It has been decades since the Environmental Protection Agency (EPA) concluded that asbestos was a health hazard that caused mesothelioma, asbestosis, and other asbestos-related diseases.
Despite that revelation and subsequent attempts to cut back on American use of the dangerous mineral, asbestos is still legal in the country, and it is continuing to sicken tens of thousands of people. A new report published by the U.S. Center for Disease Control and Prevention (CDC) put this reality into stark terms, revealing that – rather than diminishing – the number of mesothelioma deaths in the United States has continued to rise over the last two decades.
The CDC data represents a confirmation of what those in the mesothelioma community have long known – that asbestos continues to pose a real threat to human life and health.
It reads, “During 1999 – 2015, the annual number of malignant mesothelioma deaths increased 4.8% overall, from 2,479 in 1999 to 2,579 in 2015.” The report continues, “Despite regulatory actions and the decline in use of asbestos the annual number of malignant mesothelioma deaths remains substantial.”
Those deaths represent only those attributed specifically to mesothelioma, the rare and deadly form of cancer caused by exposure to asbestos. It does not include deaths that have been a result of other asbestos-related diseases such as asbestosis, or asbestos-related lung cancer.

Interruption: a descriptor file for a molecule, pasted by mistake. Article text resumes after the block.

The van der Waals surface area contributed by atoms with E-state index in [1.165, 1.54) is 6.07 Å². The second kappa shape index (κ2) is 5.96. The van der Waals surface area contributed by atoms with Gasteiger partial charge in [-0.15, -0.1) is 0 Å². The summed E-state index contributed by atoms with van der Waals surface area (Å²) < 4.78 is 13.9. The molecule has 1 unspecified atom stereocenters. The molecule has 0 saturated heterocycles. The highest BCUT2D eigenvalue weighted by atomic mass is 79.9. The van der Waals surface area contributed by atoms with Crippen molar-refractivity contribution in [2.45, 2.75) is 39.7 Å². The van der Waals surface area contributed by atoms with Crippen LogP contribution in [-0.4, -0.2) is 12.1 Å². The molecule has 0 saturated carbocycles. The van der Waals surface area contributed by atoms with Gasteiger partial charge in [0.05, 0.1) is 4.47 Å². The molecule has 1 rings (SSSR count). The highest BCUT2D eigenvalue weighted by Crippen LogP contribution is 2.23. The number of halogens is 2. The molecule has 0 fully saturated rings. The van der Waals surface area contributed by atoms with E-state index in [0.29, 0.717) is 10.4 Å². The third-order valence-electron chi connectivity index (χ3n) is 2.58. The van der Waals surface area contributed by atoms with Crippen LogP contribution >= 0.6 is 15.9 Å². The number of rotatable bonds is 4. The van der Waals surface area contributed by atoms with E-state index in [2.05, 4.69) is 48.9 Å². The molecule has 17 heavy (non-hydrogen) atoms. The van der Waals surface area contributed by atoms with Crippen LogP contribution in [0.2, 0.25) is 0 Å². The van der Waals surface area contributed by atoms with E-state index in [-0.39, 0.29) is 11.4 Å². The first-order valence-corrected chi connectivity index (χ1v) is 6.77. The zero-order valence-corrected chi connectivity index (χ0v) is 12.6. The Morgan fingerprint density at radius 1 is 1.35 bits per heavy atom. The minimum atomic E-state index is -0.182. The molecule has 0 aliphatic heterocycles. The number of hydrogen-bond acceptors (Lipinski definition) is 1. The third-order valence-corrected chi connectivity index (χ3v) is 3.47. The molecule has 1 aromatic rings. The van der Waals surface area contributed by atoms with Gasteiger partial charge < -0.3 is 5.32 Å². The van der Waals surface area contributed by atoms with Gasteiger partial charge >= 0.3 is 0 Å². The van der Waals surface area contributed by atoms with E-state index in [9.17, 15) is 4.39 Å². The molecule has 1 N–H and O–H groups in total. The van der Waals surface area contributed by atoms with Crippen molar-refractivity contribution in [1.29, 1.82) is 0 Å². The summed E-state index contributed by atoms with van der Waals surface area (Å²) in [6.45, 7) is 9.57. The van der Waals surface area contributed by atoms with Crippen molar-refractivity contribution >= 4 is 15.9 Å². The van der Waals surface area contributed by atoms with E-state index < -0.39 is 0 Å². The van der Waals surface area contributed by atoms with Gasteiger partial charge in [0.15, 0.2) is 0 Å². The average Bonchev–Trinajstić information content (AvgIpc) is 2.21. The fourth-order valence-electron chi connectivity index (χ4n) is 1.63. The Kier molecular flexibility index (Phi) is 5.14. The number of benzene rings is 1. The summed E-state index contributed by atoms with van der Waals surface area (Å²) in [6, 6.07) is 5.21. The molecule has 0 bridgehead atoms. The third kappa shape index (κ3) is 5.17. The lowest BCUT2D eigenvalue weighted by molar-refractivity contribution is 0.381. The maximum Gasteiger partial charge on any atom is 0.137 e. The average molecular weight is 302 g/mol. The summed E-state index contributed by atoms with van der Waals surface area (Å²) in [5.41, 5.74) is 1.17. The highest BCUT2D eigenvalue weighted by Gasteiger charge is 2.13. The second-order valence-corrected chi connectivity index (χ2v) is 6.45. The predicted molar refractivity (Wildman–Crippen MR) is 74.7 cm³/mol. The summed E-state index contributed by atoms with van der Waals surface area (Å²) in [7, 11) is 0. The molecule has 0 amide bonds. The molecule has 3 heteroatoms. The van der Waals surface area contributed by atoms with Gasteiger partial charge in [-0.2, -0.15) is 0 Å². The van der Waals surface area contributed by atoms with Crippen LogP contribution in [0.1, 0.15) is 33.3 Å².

Experts extrapolating from the mesothelioma numbers estimate that in the same time period there have been almost 181,000 deaths from these other illnesses.
Breaking down the numbers within the CDC report reveals that although the highest number of mesothelioma deaths has been among those who are 85 or older, there were also a significant number of mesothelioma deaths among those between the ages of 25 and 44 years old.
This is evidence that despite protections that have been put in place, people continue to be exposed to asbestos, and are continuing to be sickened by that exposure.
Traditionally, asbestos exposure has come from occupational settings. Those who have been diagnosed with asbestos-related diseases have come from jobs working in construction, in shipyards, and in industrial settings.
Yet, others are being exposed from being in close proximity to those who worked in those settings, or from environmental exposures. As death rates continue to rise, it will become more and more apparent that steps need to be taken to entirely eliminate America’s use of asbestos in order to keep the public safe.
Once a mesothelioma diagnosis has been made, patients are thrust into a confusing and complex world. Their futures are dramatically shortened and they are filled with questions about their future and their family’s security.
For answers to these and many other questions, you can rely on the Patient Advocates at Mesothelioma.net. To learn more about your options and the resources that are available to you, call us today at 1-800-692-8608.